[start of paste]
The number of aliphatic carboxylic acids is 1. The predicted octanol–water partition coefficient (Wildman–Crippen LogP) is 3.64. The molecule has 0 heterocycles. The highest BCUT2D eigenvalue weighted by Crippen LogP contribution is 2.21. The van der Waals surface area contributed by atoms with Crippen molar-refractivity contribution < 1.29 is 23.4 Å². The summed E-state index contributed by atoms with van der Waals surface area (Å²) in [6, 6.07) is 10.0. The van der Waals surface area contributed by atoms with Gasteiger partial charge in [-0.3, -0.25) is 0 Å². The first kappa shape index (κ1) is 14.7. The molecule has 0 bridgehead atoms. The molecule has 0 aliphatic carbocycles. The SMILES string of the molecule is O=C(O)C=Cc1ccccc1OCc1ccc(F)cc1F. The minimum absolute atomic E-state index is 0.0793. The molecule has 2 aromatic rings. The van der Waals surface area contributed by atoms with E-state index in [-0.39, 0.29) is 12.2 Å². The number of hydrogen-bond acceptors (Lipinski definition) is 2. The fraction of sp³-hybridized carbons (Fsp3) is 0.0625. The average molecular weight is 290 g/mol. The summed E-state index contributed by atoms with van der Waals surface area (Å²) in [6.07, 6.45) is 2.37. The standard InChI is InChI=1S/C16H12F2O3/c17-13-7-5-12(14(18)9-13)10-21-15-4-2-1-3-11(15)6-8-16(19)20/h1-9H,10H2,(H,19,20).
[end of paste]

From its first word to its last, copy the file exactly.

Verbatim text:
The number of aliphatic carboxylic acids is 1. The predicted octanol–water partition coefficient (Wildman–Crippen LogP) is 3.64. The molecule has 0 heterocycles. The highest BCUT2D eigenvalue weighted by Crippen LogP contribution is 2.21. The van der Waals surface area contributed by atoms with Crippen molar-refractivity contribution < 1.29 is 23.4 Å². The summed E-state index contributed by atoms with van der Waals surface area (Å²) in [6, 6.07) is 10.0. The van der Waals surface area contributed by atoms with Gasteiger partial charge in [-0.3, -0.25) is 0 Å². The first kappa shape index (κ1) is 14.7. The molecule has 0 bridgehead atoms. The molecule has 0 aliphatic carbocycles. The SMILES string of the molecule is O=C(O)C=Cc1ccccc1OCc1ccc(F)cc1F. The minimum absolute atomic E-state index is 0.0793. The molecule has 2 aromatic rings. The van der Waals surface area contributed by atoms with E-state index in [-0.39, 0.29) is 12.2 Å². The number of hydrogen-bond acceptors (Lipinski definition) is 2. The fraction of sp³-hybridized carbons (Fsp3) is 0.0625. The average molecular weight is 290 g/mol. The summed E-state index contributed by atoms with van der Waals surface area (Å²) in [6.07, 6.45) is 2.37. The standard InChI is InChI=1S/C16H12F2O3/c17-13-7-5-12(14(18)9-13)10-21-15-4-2-1-3-11(15)6-8-16(19)20/h1-9H,10H2,(H,19,20).